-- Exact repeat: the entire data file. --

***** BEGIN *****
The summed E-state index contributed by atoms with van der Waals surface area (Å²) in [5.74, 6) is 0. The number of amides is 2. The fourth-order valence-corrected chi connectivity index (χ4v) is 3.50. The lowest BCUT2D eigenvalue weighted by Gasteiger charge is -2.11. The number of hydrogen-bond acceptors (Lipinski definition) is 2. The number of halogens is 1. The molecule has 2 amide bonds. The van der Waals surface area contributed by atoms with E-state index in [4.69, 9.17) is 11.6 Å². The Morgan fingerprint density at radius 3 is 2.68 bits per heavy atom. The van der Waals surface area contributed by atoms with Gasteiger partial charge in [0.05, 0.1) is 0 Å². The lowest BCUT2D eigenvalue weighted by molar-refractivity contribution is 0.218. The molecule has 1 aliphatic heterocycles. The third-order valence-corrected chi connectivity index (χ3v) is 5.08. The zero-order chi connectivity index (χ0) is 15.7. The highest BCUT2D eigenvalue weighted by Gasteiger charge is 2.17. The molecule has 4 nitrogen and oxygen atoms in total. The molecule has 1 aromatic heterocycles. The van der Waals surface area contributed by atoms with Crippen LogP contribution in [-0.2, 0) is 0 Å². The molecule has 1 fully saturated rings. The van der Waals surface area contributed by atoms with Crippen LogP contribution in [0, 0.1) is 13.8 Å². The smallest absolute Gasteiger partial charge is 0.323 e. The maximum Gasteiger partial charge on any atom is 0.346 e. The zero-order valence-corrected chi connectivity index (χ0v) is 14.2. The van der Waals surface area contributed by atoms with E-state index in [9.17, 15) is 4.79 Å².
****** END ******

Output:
The summed E-state index contributed by atoms with van der Waals surface area (Å²) in [5.74, 6) is 0. The number of amides is 2. The fourth-order valence-corrected chi connectivity index (χ4v) is 3.50. The lowest BCUT2D eigenvalue weighted by Gasteiger charge is -2.11. The number of hydrogen-bond acceptors (Lipinski definition) is 2. The number of halogens is 1. The molecule has 2 amide bonds. The van der Waals surface area contributed by atoms with E-state index in [4.69, 9.17) is 11.6 Å². The Morgan fingerprint density at radius 3 is 2.68 bits per heavy atom. The van der Waals surface area contributed by atoms with Gasteiger partial charge in [0.05, 0.1) is 0 Å². The lowest BCUT2D eigenvalue weighted by molar-refractivity contribution is 0.218. The molecule has 1 aliphatic heterocycles. The third-order valence-corrected chi connectivity index (χ3v) is 5.08. The zero-order chi connectivity index (χ0) is 15.7. The highest BCUT2D eigenvalue weighted by Gasteiger charge is 2.17. The molecule has 4 nitrogen and oxygen atoms in total. The molecule has 1 aromatic heterocycles. The van der Waals surface area contributed by atoms with Crippen LogP contribution in [-0.2, 0) is 0 Å². The molecule has 1 fully saturated rings. The van der Waals surface area contributed by atoms with Crippen LogP contribution in [0, 0.1) is 13.8 Å². The smallest absolute Gasteiger partial charge is 0.323 e. The maximum Gasteiger partial charge on any atom is 0.346 e. The zero-order valence-corrected chi connectivity index (χ0v) is 14.2. The van der Waals surface area contributed by atoms with E-state index in [9.17, 15) is 4.79 Å².